In less than six months, the eyes of the world will once again follow the Olympic spirit to the Black Sea resort of Sochi, Russia and social media conversations are already heating up.
While athletes are documenting their preparation for the Olympic trials, the majority of social media conversations are centered around Russian President Vladimir Putin’s legislation he signed last month giving the Russian government the right to detain foreigners up to 14 days before facing expulsion from the country for their “propaganda for nontraditional sexual relations.” Fans and activists are turning to Twitter and Instagram to persuade Olympic partners to end their Sochi 2014 sponsorships.
Fans are tagging their content, increasing discoverySocial Media users are getting savvy using hashtags for their content which has increased their overall use. Searching for the #Sochi hashtag on Instagram, you can find over 92,000 photos and videos. There are also over 22,000 posts with #Sochi2014.
Looking at Instagram data from the past four weeks, the Olympic partner with the most photos was Coca-Cola, the exclusive “non-alcoholic beverage” partner. Fans are sharing photos of Coca Cola bottles, vending machines and even trucks with the Olympic Rings.
Social Discovery and Distribution Obstacles
The challenge Coca-Cola, Procter & Gamble, “personal care and household products” partner and other Worldwide Olympic Partners like McDonald’s, “retail food services” partner are having is distributing Olympic content since messages from activists already populate the social media conversation.
Photos that brands might not want to be associated with already have their unauthorized logos on them and users are finding that content instead of the content distributed by the partners.
Olympic partners need to respond to community concerns and generate trust with honest communication using the same social media channels fans and activists are using like Instagram and Twitter .
Instagram accounts for Coca Cola (56,000 followers), Procter & Gamble (2,600 followers), and McDonald’s (45,000 followers) are easy to find and follow since their user name is the same as their brand name. But Atos, the “information technology” partner did not register the Atos account on Instagram. We found 18 other users with variations of the Atos name, none of which are associated with the brand.
Same with DOW, “official chemistry company” partner, GE, “energy generations systems” partner, Omega, “timing systems” partner, Panasonic, “audio / TV / video equipment” partner, and Visa, “consumer payment systems” partner. Without a simple way to find official accounts, users will not be able to follow or see the content these worldwide Olympic partners are creating.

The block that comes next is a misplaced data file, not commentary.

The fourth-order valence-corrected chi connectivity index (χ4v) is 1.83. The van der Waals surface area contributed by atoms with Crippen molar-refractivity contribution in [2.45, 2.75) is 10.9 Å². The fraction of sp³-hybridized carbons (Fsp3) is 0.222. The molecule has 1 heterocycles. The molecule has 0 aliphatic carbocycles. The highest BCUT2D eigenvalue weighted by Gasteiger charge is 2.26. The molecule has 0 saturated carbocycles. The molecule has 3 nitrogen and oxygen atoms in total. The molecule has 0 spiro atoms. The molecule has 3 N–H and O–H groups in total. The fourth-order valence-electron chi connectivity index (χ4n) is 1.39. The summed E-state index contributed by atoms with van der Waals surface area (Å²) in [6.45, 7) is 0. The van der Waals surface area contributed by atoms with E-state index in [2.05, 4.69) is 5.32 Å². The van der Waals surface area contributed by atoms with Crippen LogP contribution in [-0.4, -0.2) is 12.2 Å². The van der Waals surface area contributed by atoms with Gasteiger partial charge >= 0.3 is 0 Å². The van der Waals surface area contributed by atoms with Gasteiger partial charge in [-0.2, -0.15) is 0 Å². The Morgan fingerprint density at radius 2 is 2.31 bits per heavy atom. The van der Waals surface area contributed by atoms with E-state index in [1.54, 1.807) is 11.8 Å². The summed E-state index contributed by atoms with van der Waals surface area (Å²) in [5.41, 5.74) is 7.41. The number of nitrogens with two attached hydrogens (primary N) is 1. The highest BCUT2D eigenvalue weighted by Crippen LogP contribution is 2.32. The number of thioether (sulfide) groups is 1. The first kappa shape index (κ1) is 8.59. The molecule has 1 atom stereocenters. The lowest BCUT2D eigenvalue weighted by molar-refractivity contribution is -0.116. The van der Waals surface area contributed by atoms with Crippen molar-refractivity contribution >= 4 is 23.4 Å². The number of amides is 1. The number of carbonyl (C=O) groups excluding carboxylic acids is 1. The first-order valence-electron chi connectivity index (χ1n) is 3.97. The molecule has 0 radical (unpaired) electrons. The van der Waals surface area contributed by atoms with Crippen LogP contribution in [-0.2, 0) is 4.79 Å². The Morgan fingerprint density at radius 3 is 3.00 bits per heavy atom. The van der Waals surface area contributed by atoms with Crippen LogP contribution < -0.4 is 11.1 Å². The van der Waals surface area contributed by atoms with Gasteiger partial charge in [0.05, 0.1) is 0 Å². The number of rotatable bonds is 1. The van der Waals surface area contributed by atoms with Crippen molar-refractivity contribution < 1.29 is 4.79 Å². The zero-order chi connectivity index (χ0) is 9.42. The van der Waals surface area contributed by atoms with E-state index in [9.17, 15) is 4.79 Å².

Samsung*, the “wireless communications equipment” partner was not able to grab their name on Instagram, but they have several different accounts like Samsung_Company.
Protect your Trademarks
It is not too late for Olympic partners to report trademark violations to Instagram. However, if they can’t claim the accounts, partners can create new accounts and use their Web sites and social channels where their fans already engage with them, and encourage them to follow the “new” Instagram or other social media account.
Olympic Partner Web sites should provide a social media hub, with links to all of their social media channels for users that are looking for content. A social media hub also increases the signals the search engines can find and improve the brand’s ranking on the search and social shelf space.
Coca Cola has a great social media hub that any brand should use as a guide. Not only does it provide their Social Media Principles and commitments to transparency, but it also provides links to the official social media accounts.
Samsung does a good job linking to their different Samsung support, mobile and regional social media accounts but we were not able to find the links related to their Samsung Olympic programs and interactive Wireless Olympics Works (WOW) platform that will enable fans to get the latest news from the Olympics via their smart phones.
Businesses of any size should protect their trademarks on all social media channels and create a social media hub similar to Coca Cola’s. Even if a small business does not have resources to engage users via Twitter or Instagram, or do not have videos to upload to YouTube, by creating the different accounts the small business can have a profile with a link back to their home page. Another benefit of this strategy is that you stop a spammer from impersonating you and creating a fake account with your trademark or business name.
Last year we wrote Five Tips for Athletes and Brands to Improve Their Online Profiles but we still come across many Sochi 2014 Olympic hopefuls that are not protecting their personal brand.
We know users will search for Sochi 2014 content via hashtags on Twitter, Instagram, Google+ and even Facebook since they recently adopted hashtags as a discovery tool. This makes it too easy for spammers to hijack the Olympic conversation and drive traffic to unrelated sites. Next week we will cover how brands can fight back and increase the distribution of their Olympic content.
Is your company getting ready to distribute content during the Sochi 2014 Olympic Games? Are you following your favorite athletes and corresponding national Olympic committees? Who should we follow? Add your comments below.
*Julio Fernandez was a blogger for Samsung during the London 2012 Olympic Games, creating and distributing content via different channels. Mr. Fernandez is Vice President of Search Marketing and Analytics for SocialShelfspace.com, a marketing agency that combines search engine optimization with influencers outreach to deliver measurable effects. SocialShelfspace.com has a team in place to cover the Sochi 2014 Games and is hoping the Jamaica National Bobsled Team qualifies for Sochi.